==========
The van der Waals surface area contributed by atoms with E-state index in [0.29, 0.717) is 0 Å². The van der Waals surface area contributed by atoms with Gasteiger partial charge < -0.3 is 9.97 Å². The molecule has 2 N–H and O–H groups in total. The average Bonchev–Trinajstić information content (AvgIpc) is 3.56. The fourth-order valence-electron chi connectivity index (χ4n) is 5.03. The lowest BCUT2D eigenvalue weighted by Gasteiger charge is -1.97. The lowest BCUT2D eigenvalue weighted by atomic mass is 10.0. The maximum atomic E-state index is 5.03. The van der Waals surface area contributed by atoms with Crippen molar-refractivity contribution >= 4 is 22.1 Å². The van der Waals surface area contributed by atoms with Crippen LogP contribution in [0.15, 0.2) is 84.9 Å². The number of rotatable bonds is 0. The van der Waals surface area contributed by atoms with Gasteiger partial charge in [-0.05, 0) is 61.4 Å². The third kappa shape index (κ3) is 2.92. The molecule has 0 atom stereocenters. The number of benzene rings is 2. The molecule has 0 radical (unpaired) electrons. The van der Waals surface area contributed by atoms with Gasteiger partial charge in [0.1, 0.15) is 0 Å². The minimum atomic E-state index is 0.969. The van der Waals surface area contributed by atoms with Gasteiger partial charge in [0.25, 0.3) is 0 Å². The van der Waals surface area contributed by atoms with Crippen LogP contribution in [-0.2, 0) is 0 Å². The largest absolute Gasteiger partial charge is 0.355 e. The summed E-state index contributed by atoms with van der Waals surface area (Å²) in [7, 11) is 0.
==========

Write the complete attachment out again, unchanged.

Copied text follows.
The van der Waals surface area contributed by atoms with E-state index in [0.29, 0.717) is 0 Å². The van der Waals surface area contributed by atoms with Gasteiger partial charge < -0.3 is 9.97 Å². The molecule has 2 N–H and O–H groups in total. The average Bonchev–Trinajstić information content (AvgIpc) is 3.56. The fourth-order valence-electron chi connectivity index (χ4n) is 5.03. The lowest BCUT2D eigenvalue weighted by Gasteiger charge is -1.97. The lowest BCUT2D eigenvalue weighted by atomic mass is 10.0. The maximum atomic E-state index is 5.03. The van der Waals surface area contributed by atoms with Crippen molar-refractivity contribution >= 4 is 22.1 Å². The van der Waals surface area contributed by atoms with Crippen LogP contribution in [0.15, 0.2) is 84.9 Å². The number of rotatable bonds is 0. The van der Waals surface area contributed by atoms with Gasteiger partial charge in [-0.05, 0) is 61.4 Å². The third kappa shape index (κ3) is 2.92. The molecule has 0 atom stereocenters. The number of benzene rings is 2. The molecule has 0 radical (unpaired) electrons. The van der Waals surface area contributed by atoms with Gasteiger partial charge in [0.1, 0.15) is 0 Å². The minimum atomic E-state index is 0.969. The van der Waals surface area contributed by atoms with Gasteiger partial charge in [0.25, 0.3) is 0 Å². The van der Waals surface area contributed by atoms with Crippen LogP contribution in [-0.2, 0) is 0 Å². The largest absolute Gasteiger partial charge is 0.355 e. The summed E-state index contributed by atoms with van der Waals surface area (Å²) in [7, 11) is 0.